The chronyd service is the default service to synchronise time on RHEL 7.
We have two RHEL 7.0 servers available in our lab:
- srv1.rhce.local (10.8.8.71)
- srv2.rhce.local (10.8.8.72)
We are going to configure both servers srv1 and srv2 to synchronise time with our central NTP server ipa.rhce.local as well as use peer synchronisation as a backup.
SELinux set to enforcing mode.
Install package on both servers srv1 and srv2:
[ALL]# yum install -y chrony
On the server srv1, open
/etc/chrony.conf and add the line pointing to an NTP server, in our case ipa.rhce.local:
server ipa.rhce.local iburst peer srv2.rhce.local local stratum 10
The server should use peer synchronisation with the server srv2 as a backup.
The last line enables the server to fall back on the internal local hardware clock if external servers cannot be reached. Using local to say that the local clock is stratum 10 makes chrony use the local clock when no timeservers are available. This is good because it makes sure we can disconnect your server from the Internet without getting our clock screwed.
Do the same on the server srv2, but replace the peer address with the server srv1.
Enable and start the chronyd service on both servers:
[ALL]# systemctl enable chronyd && systemctl start chronyd
Ensure that an NTP based network time synchronisation is enabled:
[ALL]# timedatectl set-ntp true
[srv1]# chronyc sources 210 Number of sources = 2 MS Name/IP address Stratum Poll Reach LastRx Last sample ========================================================================== ^* ipa.rhce.local 3 6 17 3 +252us[ +335us] +/- 1523ms =? srv2.rhce.local 0 6 0 10y +0ns[ +0ns] +/- 0ns
Is it correct that peer (srv2.rhce.local) is shown as “?” (connection lost) ?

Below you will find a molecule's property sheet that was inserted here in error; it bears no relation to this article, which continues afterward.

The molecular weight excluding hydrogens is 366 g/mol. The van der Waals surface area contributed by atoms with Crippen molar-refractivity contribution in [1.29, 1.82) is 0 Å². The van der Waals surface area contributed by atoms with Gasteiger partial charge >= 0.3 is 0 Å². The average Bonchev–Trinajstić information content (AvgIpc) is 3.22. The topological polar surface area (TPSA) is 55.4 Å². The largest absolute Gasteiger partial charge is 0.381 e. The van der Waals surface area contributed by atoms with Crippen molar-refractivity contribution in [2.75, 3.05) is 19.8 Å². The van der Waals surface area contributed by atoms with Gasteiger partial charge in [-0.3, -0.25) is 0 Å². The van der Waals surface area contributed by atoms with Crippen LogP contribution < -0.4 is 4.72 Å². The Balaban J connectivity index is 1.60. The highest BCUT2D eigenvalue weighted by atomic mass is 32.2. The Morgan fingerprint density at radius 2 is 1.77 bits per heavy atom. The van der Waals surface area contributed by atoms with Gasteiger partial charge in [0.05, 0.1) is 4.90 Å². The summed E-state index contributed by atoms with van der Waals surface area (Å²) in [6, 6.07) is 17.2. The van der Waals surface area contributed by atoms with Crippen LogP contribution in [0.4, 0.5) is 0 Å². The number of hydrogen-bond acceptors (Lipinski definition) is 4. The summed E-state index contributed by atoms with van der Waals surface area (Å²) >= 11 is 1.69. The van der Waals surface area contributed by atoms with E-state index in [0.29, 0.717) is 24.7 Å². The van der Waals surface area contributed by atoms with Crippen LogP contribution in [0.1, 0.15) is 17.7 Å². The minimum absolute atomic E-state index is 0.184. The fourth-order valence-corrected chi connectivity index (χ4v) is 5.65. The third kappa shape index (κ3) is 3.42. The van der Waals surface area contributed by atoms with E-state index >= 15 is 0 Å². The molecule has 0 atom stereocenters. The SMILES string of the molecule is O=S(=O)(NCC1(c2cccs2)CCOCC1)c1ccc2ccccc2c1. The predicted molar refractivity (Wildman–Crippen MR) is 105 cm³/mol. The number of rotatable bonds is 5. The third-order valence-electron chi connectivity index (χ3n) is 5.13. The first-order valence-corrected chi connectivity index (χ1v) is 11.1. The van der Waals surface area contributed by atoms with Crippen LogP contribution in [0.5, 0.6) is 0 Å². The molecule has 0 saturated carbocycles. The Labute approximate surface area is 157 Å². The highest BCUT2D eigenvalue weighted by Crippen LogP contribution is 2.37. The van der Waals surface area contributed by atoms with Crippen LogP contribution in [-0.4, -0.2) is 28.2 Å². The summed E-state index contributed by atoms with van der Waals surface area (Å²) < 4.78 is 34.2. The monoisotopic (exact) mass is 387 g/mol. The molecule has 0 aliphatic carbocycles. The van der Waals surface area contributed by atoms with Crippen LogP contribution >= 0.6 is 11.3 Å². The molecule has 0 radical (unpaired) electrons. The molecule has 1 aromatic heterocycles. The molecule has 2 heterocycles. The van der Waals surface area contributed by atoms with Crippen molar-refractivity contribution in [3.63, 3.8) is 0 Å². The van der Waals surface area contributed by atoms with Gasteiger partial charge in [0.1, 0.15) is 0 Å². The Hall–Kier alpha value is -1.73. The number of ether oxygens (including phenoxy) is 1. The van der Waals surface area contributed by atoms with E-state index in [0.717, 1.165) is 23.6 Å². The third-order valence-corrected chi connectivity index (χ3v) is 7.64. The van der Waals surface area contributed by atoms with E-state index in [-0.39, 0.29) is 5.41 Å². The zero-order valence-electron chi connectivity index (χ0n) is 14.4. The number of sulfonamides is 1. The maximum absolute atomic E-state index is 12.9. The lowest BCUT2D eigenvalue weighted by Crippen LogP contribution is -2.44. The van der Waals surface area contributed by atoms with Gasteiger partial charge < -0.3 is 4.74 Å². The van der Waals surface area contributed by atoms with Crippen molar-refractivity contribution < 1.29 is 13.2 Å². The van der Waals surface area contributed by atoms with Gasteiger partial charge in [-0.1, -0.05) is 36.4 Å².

Yea, that seems to be correct. I likely copied the output before making firewall changes.
Suppose, that also need to add service ntp and port 323/udp in firewall on peer servers to avoid unreachable status on peer addresses.
Also add to /etc/chrony.conf bellow entry (where 192.168.19.0/24 is my network):
Thanks, you may be right.
Good day Tomas!!
I have a question about ntp and chrony. As we now we should use one of them in server ntp or chrony. When I disable ntp, ipa-client-install not working with disabling ntp. What we should do in exam?
I guess you should enable ntp then. You will need it for Kerberos anyway.
So your suggestion is that after installing ipa-client-install we can disable ntp and use chrony. Will kerberos security work correctly when disable ntp?
No, I was saying that there is no benefit in disabling ntp because you will need it for Kerberos, therefore I would keep it enabled. If you prefer chrony over ntp then use chrony. They both work.
Kerberos will not work if there is time skew.
Sander Van Vugt in his book is saying same as you, but in his RHCSE he is saying to properly configure the NTP peers> to middle the time, you have do it:
server ipa.rhce.local iburst
server ipa.rhce.local iburst
by any chance do you know what is the proper way?
Your example suggests that you have to peer with yourself? What’s the reason behind it?
The ntp service is already enabled on srv1 and srv2.
RHEL 7 comes with chronyd, but you still need to configure the service for peering.
If you’ve already enabled chronyd via systemctl, why then/further run timedatectl set-ntp?
Doesn’t this just run the risk of having chronyd and ntpd both running, as “dueling time clients”?
To enable a time client via BOTH chronyd.service AND whatever timedatectl set-ntp initiates seems, at best, redundant/unnecessary, and, at worst, possibly inductive of inconsistent or breaking system behavior. What is the reasoning behind doing so?
Belt and braces.